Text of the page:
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[THAAD] S. Korea’s THAAD deployment under attack

[THE INVESTOR] Political events often have significant impact on the economy, and South Korea’s recent decision to deploy the advanced anti-missile system Terminal High Altitude Area Defense is having some major economic repercussions.

The biggest of them comes from China, South Korea’s largest trade partner. THAAD does not threaten China in a military sense, but Beijing is concerned about the increased leverage that the US would wield in the region. 


Chinese president Xi Jin-ping.
Chinese president Xi Jin-ping.


Beijing has been expressing its disapproval in various ways, although President Xi Jin-ping has said there would be no “retribution.”

Major concerts and cultural events by South Korean performers have been canceled, and Chinese tourists are doing the same regarding preplanned trips to Korea.

The Chinese media has been equally hostile. The party-run People’s Daily has been criticizing the THAAD decision. In an editorial published on Aug. 5, it lambasted the South Korean government for acting so lightly on such a critical security matter as the THAAD deployment.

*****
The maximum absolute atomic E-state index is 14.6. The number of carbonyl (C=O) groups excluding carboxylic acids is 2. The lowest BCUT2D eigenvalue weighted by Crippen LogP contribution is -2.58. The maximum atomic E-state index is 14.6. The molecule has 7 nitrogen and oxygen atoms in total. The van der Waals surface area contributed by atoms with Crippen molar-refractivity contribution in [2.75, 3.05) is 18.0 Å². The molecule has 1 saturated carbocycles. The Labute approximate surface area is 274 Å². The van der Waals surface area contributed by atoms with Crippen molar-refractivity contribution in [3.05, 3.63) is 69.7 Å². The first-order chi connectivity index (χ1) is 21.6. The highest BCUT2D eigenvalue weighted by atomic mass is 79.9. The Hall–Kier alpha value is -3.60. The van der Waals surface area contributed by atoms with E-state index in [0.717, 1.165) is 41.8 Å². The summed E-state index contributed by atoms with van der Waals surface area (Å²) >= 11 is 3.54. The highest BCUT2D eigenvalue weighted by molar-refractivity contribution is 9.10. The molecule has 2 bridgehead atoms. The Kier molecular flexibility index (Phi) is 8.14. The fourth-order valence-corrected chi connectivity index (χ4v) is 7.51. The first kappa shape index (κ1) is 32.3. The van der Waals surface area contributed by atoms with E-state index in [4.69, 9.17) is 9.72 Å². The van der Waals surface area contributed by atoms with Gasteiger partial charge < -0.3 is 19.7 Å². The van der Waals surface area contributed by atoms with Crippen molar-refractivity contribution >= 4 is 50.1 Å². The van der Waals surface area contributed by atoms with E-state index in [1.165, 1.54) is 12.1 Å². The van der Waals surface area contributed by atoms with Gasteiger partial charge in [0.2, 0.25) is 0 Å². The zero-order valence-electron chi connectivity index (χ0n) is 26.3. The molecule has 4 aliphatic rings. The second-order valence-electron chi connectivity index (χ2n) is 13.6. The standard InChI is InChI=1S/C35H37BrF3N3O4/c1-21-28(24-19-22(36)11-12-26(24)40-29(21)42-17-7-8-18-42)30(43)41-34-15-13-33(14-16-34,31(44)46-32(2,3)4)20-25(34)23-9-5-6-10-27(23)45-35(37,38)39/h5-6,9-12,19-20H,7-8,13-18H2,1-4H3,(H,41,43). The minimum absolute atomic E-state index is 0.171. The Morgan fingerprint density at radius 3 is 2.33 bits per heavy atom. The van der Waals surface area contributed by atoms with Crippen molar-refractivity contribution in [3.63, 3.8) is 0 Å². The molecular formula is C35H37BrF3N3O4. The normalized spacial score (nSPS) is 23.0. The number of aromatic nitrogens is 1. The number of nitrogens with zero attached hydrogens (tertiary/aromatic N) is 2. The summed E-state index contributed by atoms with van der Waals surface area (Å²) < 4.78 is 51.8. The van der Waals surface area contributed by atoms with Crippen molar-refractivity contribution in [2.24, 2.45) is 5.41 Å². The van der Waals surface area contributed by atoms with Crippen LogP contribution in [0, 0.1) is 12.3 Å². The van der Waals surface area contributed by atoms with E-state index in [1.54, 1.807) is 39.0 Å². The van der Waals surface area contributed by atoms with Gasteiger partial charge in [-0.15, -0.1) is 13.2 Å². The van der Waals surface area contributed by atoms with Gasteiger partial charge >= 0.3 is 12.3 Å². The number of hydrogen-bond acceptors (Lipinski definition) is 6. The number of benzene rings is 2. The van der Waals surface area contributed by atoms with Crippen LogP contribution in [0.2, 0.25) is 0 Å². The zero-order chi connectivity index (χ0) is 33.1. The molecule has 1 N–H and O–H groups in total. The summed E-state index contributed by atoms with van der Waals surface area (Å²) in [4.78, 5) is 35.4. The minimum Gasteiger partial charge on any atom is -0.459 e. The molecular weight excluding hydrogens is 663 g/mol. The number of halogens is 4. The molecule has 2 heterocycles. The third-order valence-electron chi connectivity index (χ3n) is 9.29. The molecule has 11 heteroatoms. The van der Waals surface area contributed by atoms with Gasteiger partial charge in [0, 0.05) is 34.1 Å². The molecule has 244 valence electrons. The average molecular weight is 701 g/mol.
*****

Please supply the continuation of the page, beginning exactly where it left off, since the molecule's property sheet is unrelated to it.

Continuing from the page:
Industries closely entwined with Chinese customers, such as cosmetics and medical tourism, are being hard-hit, leading to declines in stock prices and overall sales.

Meanwhile, back at home, THAAD deployment is facing mounting protests from the opposition political party and critics who believe it would be detrimental on many accounts.

These critics include the people of Seongju, the area that was chosen as the site for THAAD, who are adamantly against the deployment, citing environmental reasons. Others say, politically it would serve no other purpose than to aggravate North Korea and neighbors like China.

Supporters, however, point to the lack of South Korea’s defense mechanisms against Pyongyang, which has been releasing a steady stream of provocations, both physical and verbal, against Seoul.

They also stress that Beijing is using the opportunity to flex its muscles, despite the fact that THAAD would actually have no physical bearing on it.

“THAAD is not a threat to China. Unless it has some other reasons of its own national interests, such as its concerns regarding relations with North Korea and Washington’s increased influence, on its mind, there is no real and tangible reason for Beijing to oppose it,” said Kim Tae-woo, professor of Konyang University and former president of the Korea Institute for National Unification.

Faced with the snowballing criticism, however, President Park Geun-hye on Aug. 4 said she is open to suggestions for other locations within Seongju to deploy THAAD.

By Kim Ji-hyun (jemmie@heraldcorp.com)
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